Taking the Pulse of Estuaries with Cutting-edge Technology

Define “estuary.” Now pronounce it. If either challenge gives you pause, you’re in good company. Many people who live along the coast are not familiar with the term. They are, however, familiar with the benefits an estuary provides.

Aerial image of the Texas Mission-Aransas Natioan Estuarine Research Reserve.

Texas Mission-Aransas National Estuarine Research Reserve.

High resolution (Credit: NOAA)

Places where rivers meet the sea, estuaries are home to a rich diversity of animal and plant life. Nearly three quarters of the fish we eat spend part of their lives in an estuary. Estuarine wetlands filter pollution from stormwater runoff and protect shorelines from storm surges and flooding. And, as any kayaker or fisherman will tell you, estuaries are beautiful places in which to relax.

Estuaries also are exceptionally vulnerable to the effects of land development and climate change. Damage to estuaries means damage to the services they provide, and restoring estuarine habitats is a critical concern for coastal communities in many parts of the United States.

For estuary restoration to be effective, we need to understand how these habitats function and how they react to changing land use. That takes monitoring relatively pristine estuaries over long periods of time, a labor intensive and expensive practice.

NOAA’s Role

Researchers based at Oregon's Elkhorn Slough NERR developing new tools to take the pulse of coastal wetlands.

Researchers developing new tools to take the pulse of coastal wetlands.

High resolution (Credit: NOAA)

Along Oregon’s rural southern coast, a unique NOAA partnership is testing a more affordable way of monitoring the health of estuaries. With a grant from the Cooperative Institute for Coastal and Estuarine Environmental Technology (CICEET), a joint program of NOAA and the University of New Hampshire, a team based at Oregon’s South Slough National Estuarine Research Reserve is using an instrument straight out of Silicon Valley to learn more about their estuary and a network of sites along the Oregon Coast.

With a refined Wi-Fi network, wireless sensors, and portable temperature loggers, the researchers are collecting baseline data on tidal flooding, groundwater levels, and salinity in Oregon’s least disturbed habitats. This data will enable coastal resource managers to assess changes in these wetlands over time and use that understanding to support local restoration projects. The data is part of a user-friendly Web portal that restoration practitioners will be able to access 24 hours a day, seven days a week.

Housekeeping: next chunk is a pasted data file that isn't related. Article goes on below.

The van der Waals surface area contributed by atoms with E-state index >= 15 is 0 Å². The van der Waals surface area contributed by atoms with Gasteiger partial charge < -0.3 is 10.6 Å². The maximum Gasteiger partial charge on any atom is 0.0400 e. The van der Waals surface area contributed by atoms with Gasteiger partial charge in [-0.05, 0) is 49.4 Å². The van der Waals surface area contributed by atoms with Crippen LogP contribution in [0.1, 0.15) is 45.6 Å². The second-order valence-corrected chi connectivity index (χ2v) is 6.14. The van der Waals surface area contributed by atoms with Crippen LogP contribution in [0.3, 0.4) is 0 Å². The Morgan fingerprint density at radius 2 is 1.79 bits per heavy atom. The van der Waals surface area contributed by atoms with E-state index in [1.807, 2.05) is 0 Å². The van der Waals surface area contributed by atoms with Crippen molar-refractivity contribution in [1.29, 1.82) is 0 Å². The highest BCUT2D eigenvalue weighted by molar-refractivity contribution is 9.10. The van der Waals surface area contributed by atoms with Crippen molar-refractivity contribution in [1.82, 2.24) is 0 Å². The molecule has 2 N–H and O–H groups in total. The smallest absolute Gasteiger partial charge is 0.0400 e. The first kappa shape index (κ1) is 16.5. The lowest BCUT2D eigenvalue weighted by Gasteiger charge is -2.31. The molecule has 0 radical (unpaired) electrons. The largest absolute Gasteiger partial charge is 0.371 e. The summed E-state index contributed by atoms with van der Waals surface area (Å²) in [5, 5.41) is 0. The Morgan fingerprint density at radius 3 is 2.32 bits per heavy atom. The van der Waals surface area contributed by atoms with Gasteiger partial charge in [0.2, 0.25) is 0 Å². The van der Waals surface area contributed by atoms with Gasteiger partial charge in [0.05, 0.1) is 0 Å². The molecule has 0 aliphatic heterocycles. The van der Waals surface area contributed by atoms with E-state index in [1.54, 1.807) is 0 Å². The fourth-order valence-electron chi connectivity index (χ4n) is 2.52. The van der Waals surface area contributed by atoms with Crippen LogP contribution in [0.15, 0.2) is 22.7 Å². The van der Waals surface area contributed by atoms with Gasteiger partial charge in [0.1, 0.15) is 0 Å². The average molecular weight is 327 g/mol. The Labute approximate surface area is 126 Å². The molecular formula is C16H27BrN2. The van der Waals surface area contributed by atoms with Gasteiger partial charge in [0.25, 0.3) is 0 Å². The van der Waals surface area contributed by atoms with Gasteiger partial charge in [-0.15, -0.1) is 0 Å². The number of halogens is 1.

A CICEET-sponsored modeling and mapping technology, piloted at California's Elkhorn Slough NERRS.

A CICEET-sponsored modeling and mapping technology, piloted at California's Elkhorn Slough NERRS.

High resolution (Credit: NOAA)

The Oregon project is just one of the 27 sites in the National Estuarine Research Reserve System (NERRS) to test CICEET-sponsored monitoring technology. Additional examples include:

Partnerships to Monitor Estuary Health

Prototype robotic technology monitors continuously, providing an early warning system for red tides.

Prototype robotic technology monitors continuously, providing an early warning system for red tides.

High resolution (Credit: NOAA)

NOAA created the Cooperative Institute for Coastal and Estuarine Environmental Technology in 1997 to work in partnership with the NERRS. Based at the University of New Hampshire, CICEET designs competitive funding opportunities for technology and science-based solutions that coastal natural resource managers around the country can use to address critical problems in coastal environments.

As place-based programs — each reserve is a NOAA/state partnership — NERRS sites have strong relationships with their local communities. At the same time, they are part of a national network through which scientists, educators, and managers in different locations can collaborate to advance common goals. This combination makes Reserve sites ideal places for CICEET-sponsored research teams to develop, demonstrate, and disseminate tools that can be used to monitor and restore habitats within the NERRS and throughout the country’s coastal regions.

To learn more, visit NOAA’s Estuary Restoration Act Web site. NOAA logo.